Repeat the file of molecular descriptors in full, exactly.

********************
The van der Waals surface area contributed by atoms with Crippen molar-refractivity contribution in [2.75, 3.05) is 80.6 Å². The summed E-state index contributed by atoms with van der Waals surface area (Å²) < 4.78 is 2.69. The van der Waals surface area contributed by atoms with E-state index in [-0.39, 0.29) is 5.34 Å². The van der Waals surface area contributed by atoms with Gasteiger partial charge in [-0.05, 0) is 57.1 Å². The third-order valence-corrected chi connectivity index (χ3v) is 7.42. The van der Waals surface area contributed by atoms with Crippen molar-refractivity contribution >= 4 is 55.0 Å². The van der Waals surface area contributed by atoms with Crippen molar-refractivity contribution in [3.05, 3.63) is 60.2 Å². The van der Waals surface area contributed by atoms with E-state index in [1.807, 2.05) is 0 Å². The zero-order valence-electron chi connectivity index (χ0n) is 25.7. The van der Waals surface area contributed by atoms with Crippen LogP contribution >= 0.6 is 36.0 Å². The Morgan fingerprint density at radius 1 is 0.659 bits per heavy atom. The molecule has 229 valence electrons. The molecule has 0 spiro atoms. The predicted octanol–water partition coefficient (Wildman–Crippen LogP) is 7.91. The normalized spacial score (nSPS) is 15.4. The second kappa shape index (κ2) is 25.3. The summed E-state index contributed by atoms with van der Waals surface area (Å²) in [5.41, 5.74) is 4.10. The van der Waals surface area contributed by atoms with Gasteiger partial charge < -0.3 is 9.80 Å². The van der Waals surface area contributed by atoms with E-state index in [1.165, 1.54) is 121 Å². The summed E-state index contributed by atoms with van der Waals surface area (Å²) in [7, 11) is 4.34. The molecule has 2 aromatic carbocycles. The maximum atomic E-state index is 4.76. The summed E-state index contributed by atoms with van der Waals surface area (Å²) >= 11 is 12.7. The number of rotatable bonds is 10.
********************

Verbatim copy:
The van der Waals surface area contributed by atoms with Crippen molar-refractivity contribution in [2.75, 3.05) is 80.6 Å². The summed E-state index contributed by atoms with van der Waals surface area (Å²) < 4.78 is 2.69. The van der Waals surface area contributed by atoms with E-state index in [-0.39, 0.29) is 5.34 Å². The van der Waals surface area contributed by atoms with Gasteiger partial charge in [-0.05, 0) is 57.1 Å². The third-order valence-corrected chi connectivity index (χ3v) is 7.42. The van der Waals surface area contributed by atoms with Crippen molar-refractivity contribution >= 4 is 55.0 Å². The van der Waals surface area contributed by atoms with Crippen molar-refractivity contribution in [3.05, 3.63) is 60.2 Å². The van der Waals surface area contributed by atoms with E-state index in [1.807, 2.05) is 0 Å². The zero-order valence-electron chi connectivity index (χ0n) is 25.7. The van der Waals surface area contributed by atoms with Crippen LogP contribution >= 0.6 is 36.0 Å². The Morgan fingerprint density at radius 1 is 0.659 bits per heavy atom. The molecule has 229 valence electrons. The molecule has 0 spiro atoms. The predicted octanol–water partition coefficient (Wildman–Crippen LogP) is 7.91. The normalized spacial score (nSPS) is 15.4. The second kappa shape index (κ2) is 25.3. The summed E-state index contributed by atoms with van der Waals surface area (Å²) in [5.41, 5.74) is 4.10. The van der Waals surface area contributed by atoms with Gasteiger partial charge < -0.3 is 9.80 Å². The van der Waals surface area contributed by atoms with E-state index in [1.165, 1.54) is 121 Å². The summed E-state index contributed by atoms with van der Waals surface area (Å²) in [7, 11) is 4.34. The molecule has 2 aromatic carbocycles. The maximum atomic E-state index is 4.76. The summed E-state index contributed by atoms with van der Waals surface area (Å²) >= 11 is 12.7. The number of rotatable bonds is 10.